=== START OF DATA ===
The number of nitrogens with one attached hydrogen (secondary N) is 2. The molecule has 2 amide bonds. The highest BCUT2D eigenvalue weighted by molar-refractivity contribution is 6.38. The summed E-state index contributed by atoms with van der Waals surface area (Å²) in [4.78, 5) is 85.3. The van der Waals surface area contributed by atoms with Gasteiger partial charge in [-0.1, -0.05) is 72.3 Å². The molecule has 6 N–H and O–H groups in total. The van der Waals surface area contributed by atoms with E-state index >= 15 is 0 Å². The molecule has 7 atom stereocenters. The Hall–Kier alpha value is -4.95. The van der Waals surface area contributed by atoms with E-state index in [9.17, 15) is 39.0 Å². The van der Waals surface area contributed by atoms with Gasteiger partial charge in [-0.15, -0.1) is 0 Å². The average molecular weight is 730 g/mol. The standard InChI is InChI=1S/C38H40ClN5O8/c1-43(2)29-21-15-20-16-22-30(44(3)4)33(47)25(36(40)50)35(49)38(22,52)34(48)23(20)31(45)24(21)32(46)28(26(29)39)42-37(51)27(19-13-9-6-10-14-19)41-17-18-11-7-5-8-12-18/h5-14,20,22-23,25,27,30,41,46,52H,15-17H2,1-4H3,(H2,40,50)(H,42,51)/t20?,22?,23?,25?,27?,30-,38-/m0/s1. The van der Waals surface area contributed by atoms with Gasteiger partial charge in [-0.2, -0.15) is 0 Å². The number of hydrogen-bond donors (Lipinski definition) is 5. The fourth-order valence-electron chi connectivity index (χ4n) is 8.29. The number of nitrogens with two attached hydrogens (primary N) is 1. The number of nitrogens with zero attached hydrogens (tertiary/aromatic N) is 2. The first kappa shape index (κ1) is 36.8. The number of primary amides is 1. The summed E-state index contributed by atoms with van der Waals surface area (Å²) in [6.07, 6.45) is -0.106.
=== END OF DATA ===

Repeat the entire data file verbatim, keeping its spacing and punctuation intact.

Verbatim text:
The number of nitrogens with one attached hydrogen (secondary N) is 2. The molecule has 2 amide bonds. The highest BCUT2D eigenvalue weighted by molar-refractivity contribution is 6.38. The summed E-state index contributed by atoms with van der Waals surface area (Å²) in [4.78, 5) is 85.3. The van der Waals surface area contributed by atoms with Gasteiger partial charge in [-0.1, -0.05) is 72.3 Å². The molecule has 6 N–H and O–H groups in total. The van der Waals surface area contributed by atoms with E-state index >= 15 is 0 Å². The molecule has 7 atom stereocenters. The Hall–Kier alpha value is -4.95. The van der Waals surface area contributed by atoms with E-state index in [9.17, 15) is 39.0 Å². The van der Waals surface area contributed by atoms with Gasteiger partial charge in [-0.15, -0.1) is 0 Å². The average molecular weight is 730 g/mol. The standard InChI is InChI=1S/C38H40ClN5O8/c1-43(2)29-21-15-20-16-22-30(44(3)4)33(47)25(36(40)50)35(49)38(22,52)34(48)23(20)31(45)24(21)32(46)28(26(29)39)42-37(51)27(19-13-9-6-10-14-19)41-17-18-11-7-5-8-12-18/h5-14,20,22-23,25,27,30,41,46,52H,15-17H2,1-4H3,(H2,40,50)(H,42,51)/t20?,22?,23?,25?,27?,30-,38-/m0/s1. The van der Waals surface area contributed by atoms with Gasteiger partial charge in [-0.2, -0.15) is 0 Å². The number of hydrogen-bond donors (Lipinski definition) is 5. The fourth-order valence-electron chi connectivity index (χ4n) is 8.29. The number of nitrogens with two attached hydrogens (primary N) is 1. The number of nitrogens with zero attached hydrogens (tertiary/aromatic N) is 2. The first kappa shape index (κ1) is 36.8. The number of primary amides is 1. The summed E-state index contributed by atoms with van der Waals surface area (Å²) in [6.07, 6.45) is -0.106.